Thursday, January 11, 2007
Inspired by those overplayed "you might be a redneck if..." jokes and all this fuss over the $210 million in severance for deposed Home Depot (HD) CEO Robert Nardelli, we will embark on a tour of the company's last proxy statement. Jeff Foxworthy, please forgive us.
You might be the kind of company that gives its booted CEO a 210-million dollar severance package if:
Ken Langone, former board buddy of the NYSE’s Dick Grasso, is your lead director.
You’ve given your compensation committee an exalted name like "Leadership Development and Compensation Committee."
You used not one, but two compensation consultants.
Of your four most highly paid officers after the CEO, only one is involved in actual operations and the other three are the CFO, the general counsel and the head of HR. (In a real business no one wants to sit with these guys in the cafeteria, but since your priority is obviously to keep a big and complicated compensation machine running smoothly, come to think of it dweebs with glasses are pretty cool. You even let the CFO and the general counsel use your private jet despite knowing they’d probably invite their lame lawyer and accountant friends to fly with them.)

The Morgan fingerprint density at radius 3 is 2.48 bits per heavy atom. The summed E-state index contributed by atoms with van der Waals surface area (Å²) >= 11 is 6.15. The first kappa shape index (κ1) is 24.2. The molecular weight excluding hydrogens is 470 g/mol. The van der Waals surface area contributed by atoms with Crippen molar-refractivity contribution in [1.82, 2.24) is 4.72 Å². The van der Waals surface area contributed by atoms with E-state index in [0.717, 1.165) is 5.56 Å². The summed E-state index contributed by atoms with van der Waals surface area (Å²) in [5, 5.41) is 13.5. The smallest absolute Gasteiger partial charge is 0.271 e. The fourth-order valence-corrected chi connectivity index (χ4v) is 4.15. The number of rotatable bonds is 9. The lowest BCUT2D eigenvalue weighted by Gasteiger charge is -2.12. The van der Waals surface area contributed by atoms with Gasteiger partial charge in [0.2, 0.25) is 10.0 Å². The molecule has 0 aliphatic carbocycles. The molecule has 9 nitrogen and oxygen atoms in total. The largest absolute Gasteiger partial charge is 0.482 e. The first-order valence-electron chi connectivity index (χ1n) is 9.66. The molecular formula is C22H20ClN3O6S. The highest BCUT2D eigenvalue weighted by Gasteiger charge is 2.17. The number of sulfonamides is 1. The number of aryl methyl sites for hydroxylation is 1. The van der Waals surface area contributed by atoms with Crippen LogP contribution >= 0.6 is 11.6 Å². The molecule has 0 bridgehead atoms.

Your compensation committee includes Countrywide Financial's Angelo Mozilo,the tenth highest paid CEO this year according to Forbes ($69 million).
Your last proxy statement included eight shareholder proposals, half of which mention excessive compensation, and you were too stubborn to give in on a single one of them, not even the majority voting proposal. For God's sake, even Marty Lipton is telling clients it’s time to cave on that one.
You made huge loans to your CEO, forgave them, and then paid his tax bill when the IRS later treated those loans as compensation.
You paid above-market interest on everyone’s deferred compensation because, well, why not?
The Executive Compensation Table in your last proxy statement contained twenty-two footnotes.
Your SERP (which stands for Unfunded Excess Gimme Retirement Plan for Already Wealthy Executives) has a cute name like "FutureBuilder Restoration Plan."
Your executive employment contracts set a floor on bonuses.
You like your head of HR so much that when you asked him to move, you lent him 3 million dollars and later forgave the interest.
One of your directors is former Secretary of Homeland Security Tom ("what color is my alert?") Ridge. (We’re not sure why you invited him to join the board, but please tell us it wasn’t because he’s said to have a hearing problem.)
In explaining why you absolutely must pay your CEO so much, you used the word "vision."
Here’s our favorite redneck joke: "You might be a redneck if your front porch collapses and more than six dogs are killed." No, we can't tell you why we like it. And yes, we love dogs.